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5+ years on the market with 100 million players sold

Apple announced today that it has sold its 100 millionth iPod music player. The first iPod was launched in November 2001 and has gone on to become the "it device" when it comes to portable music players and commands over 75% of the digital audio player market. The iPod family has changed the way we view digital music and the signature white headphones can be seen everywhere from subways to gyms to college campuses.

"At this historic milestone, we want to thank music lovers everywhere for making iPod such an incredible success," said Apple CEO Steve Jobs. "iPod has helped millions of people around the world rekindle their passion for music, and we’re thrilled to be a part of that."

Apple notes that five and half years after the iPod introduction, over 4,000 accessories are custom tailored to the iPod and that more than 70% of 2007 model year automobiles available in the U.S. feature iPod connectivity. The company also signed up six airlines in November 2006 to provide in-flight iPod connectivity in individual seats.

Apple’s current family consists of the iPod, iPod Nano and iPod Shuffle. Prices for these players start at $249, $149 and $79 USD respectively.



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RE: Market Share
By Bluestealth on 4/10/2007 12:55:20 AM , Rating: 2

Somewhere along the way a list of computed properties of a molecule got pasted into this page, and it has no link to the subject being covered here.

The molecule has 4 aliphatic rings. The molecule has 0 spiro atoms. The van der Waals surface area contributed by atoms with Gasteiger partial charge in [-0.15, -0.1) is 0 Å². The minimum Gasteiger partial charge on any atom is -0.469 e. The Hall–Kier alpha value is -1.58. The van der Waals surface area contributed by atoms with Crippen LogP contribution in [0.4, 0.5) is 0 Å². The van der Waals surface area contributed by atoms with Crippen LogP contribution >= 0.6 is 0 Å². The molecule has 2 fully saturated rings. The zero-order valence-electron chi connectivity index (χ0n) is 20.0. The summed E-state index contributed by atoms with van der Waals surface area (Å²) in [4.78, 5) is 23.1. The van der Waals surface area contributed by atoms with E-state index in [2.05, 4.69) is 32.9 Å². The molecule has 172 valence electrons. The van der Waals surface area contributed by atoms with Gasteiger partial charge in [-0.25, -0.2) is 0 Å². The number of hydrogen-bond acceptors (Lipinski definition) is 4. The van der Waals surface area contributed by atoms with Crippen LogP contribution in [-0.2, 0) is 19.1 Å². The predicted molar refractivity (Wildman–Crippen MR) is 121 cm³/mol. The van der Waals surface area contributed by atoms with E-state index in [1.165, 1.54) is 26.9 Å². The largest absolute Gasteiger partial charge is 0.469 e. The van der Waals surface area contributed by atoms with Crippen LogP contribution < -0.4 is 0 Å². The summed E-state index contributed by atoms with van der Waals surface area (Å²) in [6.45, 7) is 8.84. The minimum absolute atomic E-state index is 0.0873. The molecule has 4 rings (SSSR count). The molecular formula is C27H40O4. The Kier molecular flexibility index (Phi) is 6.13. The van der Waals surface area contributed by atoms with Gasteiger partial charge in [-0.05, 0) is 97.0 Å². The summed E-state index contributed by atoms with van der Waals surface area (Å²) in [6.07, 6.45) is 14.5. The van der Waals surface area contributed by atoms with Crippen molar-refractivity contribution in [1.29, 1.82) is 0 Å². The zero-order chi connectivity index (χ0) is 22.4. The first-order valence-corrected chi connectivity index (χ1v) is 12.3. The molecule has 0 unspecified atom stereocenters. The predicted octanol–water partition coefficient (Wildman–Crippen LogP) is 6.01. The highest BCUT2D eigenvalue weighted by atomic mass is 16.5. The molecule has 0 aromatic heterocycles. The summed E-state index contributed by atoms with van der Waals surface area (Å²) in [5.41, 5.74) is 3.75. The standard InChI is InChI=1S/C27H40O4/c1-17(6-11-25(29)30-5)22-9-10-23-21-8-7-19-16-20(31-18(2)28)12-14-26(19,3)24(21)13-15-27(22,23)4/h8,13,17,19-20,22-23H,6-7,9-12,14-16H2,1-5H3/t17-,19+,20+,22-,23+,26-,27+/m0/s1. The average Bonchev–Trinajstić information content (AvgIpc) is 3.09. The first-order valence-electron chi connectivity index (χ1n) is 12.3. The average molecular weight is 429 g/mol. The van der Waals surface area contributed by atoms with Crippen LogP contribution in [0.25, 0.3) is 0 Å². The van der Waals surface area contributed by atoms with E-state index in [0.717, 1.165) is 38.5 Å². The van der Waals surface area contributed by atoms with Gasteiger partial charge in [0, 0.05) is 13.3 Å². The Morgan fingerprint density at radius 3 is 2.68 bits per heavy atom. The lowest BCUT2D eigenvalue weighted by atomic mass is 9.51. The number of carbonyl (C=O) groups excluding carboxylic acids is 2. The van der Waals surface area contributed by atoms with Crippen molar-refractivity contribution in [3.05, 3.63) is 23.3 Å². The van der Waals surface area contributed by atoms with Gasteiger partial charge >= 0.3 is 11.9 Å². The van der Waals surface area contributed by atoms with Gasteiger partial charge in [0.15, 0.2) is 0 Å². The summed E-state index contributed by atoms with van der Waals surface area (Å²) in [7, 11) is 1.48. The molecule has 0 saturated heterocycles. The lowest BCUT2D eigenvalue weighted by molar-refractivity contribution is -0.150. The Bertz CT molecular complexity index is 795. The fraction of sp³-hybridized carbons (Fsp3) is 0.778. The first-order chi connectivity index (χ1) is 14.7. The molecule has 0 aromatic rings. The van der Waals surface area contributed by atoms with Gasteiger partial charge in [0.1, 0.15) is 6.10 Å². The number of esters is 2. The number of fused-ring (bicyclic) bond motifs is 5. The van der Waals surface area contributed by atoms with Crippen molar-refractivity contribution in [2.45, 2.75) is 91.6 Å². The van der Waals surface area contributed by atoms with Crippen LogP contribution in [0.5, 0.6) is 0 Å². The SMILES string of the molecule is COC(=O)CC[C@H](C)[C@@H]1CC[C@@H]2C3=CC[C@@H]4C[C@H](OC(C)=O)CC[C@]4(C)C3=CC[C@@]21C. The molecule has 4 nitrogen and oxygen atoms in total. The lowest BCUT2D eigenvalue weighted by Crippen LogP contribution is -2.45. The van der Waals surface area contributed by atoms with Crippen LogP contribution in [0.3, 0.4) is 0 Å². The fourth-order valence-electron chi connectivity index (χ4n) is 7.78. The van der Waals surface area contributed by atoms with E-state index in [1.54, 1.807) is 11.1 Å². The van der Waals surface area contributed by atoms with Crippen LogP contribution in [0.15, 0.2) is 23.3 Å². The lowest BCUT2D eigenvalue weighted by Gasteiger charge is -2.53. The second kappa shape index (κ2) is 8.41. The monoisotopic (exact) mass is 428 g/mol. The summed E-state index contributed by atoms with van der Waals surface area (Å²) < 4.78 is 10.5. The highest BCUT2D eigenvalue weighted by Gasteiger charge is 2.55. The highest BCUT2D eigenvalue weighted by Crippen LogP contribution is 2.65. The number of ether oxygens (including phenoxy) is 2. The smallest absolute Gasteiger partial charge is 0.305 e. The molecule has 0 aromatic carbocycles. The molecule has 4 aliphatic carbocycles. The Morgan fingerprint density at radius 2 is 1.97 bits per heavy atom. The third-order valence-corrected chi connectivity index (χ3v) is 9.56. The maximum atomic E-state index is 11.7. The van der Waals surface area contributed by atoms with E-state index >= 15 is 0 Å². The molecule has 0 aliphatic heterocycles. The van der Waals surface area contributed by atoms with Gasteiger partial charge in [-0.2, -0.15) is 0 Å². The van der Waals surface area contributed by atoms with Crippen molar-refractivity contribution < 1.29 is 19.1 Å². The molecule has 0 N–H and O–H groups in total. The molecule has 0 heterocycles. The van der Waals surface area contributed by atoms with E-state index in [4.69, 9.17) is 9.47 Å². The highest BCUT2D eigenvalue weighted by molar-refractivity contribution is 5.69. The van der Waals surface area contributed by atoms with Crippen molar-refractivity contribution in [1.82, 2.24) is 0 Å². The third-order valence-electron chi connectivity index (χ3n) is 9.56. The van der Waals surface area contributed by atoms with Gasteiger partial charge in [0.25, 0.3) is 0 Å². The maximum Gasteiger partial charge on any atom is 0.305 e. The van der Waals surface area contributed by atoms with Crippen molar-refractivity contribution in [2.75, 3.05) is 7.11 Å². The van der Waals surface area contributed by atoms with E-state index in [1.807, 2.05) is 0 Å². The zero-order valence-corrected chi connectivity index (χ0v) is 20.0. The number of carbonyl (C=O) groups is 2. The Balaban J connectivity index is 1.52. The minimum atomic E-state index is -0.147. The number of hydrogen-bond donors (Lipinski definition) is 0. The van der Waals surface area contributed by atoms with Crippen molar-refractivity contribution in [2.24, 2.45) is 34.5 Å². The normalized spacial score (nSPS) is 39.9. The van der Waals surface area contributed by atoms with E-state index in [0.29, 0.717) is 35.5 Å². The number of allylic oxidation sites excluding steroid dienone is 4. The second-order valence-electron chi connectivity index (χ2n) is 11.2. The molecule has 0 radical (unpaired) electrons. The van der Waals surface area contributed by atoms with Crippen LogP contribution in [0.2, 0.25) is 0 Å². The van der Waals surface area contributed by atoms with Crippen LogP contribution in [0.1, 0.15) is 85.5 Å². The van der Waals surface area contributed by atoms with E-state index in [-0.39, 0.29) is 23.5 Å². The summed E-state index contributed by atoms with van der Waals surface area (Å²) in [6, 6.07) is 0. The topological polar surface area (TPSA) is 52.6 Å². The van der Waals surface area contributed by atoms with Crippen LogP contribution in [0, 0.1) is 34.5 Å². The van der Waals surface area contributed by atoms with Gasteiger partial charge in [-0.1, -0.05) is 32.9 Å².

I think iTunes is terrible, and have never really had any problems with using Winamp's library, although I haven't yet found a skin I am entirely fond of.
I really like small players that I can go running with, and I have to say I love my Zen Nano Plus because I can drag and drop. It makes it very easy to add/remove albums quickly, no syncing is lovely. I never really enjoyed the iPod interface and I am glad my iPod mini is dead.
I am not really big on "playlists", I will go to the song I want to shuffle through part of my archive, or listen to a single artist/album, thus syncing is effectively WASTED time for me, and the iPod doesn't give you any choice in the matter.


"Paying an extra $500 for a computer in this environment -- same piece of hardware -- paying $500 more to get a logo on it? I think that's a more challenging proposition for the average person than it used to be." -- Steve Ballmer

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